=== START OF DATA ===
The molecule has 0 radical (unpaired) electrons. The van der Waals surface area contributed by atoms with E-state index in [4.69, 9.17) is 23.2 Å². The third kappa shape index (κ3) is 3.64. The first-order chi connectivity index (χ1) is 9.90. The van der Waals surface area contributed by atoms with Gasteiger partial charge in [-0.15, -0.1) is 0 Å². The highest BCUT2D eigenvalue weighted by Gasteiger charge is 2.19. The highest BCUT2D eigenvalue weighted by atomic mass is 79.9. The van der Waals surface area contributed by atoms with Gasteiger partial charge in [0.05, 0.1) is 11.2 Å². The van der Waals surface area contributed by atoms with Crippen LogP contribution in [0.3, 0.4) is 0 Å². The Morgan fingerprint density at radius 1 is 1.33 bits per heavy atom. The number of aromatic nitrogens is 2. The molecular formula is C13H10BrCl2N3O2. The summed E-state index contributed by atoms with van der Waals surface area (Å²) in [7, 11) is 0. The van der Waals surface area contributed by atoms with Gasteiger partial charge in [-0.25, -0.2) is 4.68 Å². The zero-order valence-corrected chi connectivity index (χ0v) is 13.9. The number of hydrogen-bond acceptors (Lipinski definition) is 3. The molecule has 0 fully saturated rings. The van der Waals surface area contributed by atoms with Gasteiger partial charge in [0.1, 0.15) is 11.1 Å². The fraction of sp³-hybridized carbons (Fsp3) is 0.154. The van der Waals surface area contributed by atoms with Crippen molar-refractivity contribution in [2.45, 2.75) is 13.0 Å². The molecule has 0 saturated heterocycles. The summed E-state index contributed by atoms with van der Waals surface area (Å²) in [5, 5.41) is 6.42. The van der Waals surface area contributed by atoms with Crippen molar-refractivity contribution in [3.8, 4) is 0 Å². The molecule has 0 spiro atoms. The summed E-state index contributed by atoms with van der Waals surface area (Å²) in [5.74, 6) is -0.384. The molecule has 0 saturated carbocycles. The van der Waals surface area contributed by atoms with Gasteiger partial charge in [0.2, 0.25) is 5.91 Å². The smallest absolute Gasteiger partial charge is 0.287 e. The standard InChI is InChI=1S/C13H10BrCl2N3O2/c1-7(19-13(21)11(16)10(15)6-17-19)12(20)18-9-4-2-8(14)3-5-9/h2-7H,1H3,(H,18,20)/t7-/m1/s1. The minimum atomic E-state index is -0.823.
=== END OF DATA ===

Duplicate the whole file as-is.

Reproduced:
The molecule has 0 radical (unpaired) electrons. The van der Waals surface area contributed by atoms with E-state index in [4.69, 9.17) is 23.2 Å². The third kappa shape index (κ3) is 3.64. The first-order chi connectivity index (χ1) is 9.90. The van der Waals surface area contributed by atoms with Gasteiger partial charge in [-0.15, -0.1) is 0 Å². The highest BCUT2D eigenvalue weighted by Gasteiger charge is 2.19. The highest BCUT2D eigenvalue weighted by atomic mass is 79.9. The van der Waals surface area contributed by atoms with Gasteiger partial charge in [0.05, 0.1) is 11.2 Å². The van der Waals surface area contributed by atoms with Crippen LogP contribution in [0.3, 0.4) is 0 Å². The Morgan fingerprint density at radius 1 is 1.33 bits per heavy atom. The number of aromatic nitrogens is 2. The molecular formula is C13H10BrCl2N3O2. The summed E-state index contributed by atoms with van der Waals surface area (Å²) in [7, 11) is 0. The van der Waals surface area contributed by atoms with Gasteiger partial charge in [-0.25, -0.2) is 4.68 Å². The zero-order valence-corrected chi connectivity index (χ0v) is 13.9. The number of hydrogen-bond acceptors (Lipinski definition) is 3. The molecule has 0 fully saturated rings. The van der Waals surface area contributed by atoms with Gasteiger partial charge in [0.1, 0.15) is 11.1 Å². The fraction of sp³-hybridized carbons (Fsp3) is 0.154. The van der Waals surface area contributed by atoms with Crippen molar-refractivity contribution in [2.45, 2.75) is 13.0 Å². The molecule has 0 saturated heterocycles. The summed E-state index contributed by atoms with van der Waals surface area (Å²) in [5, 5.41) is 6.42. The van der Waals surface area contributed by atoms with Crippen molar-refractivity contribution in [3.8, 4) is 0 Å². The molecule has 0 spiro atoms. The summed E-state index contributed by atoms with van der Waals surface area (Å²) in [5.74, 6) is -0.384. The molecule has 0 saturated carbocycles. The van der Waals surface area contributed by atoms with Gasteiger partial charge in [0.2, 0.25) is 5.91 Å². The smallest absolute Gasteiger partial charge is 0.287 e. The standard InChI is InChI=1S/C13H10BrCl2N3O2/c1-7(19-13(21)11(16)10(15)6-17-19)12(20)18-9-4-2-8(14)3-5-9/h2-7H,1H3,(H,18,20)/t7-/m1/s1. The minimum atomic E-state index is -0.823.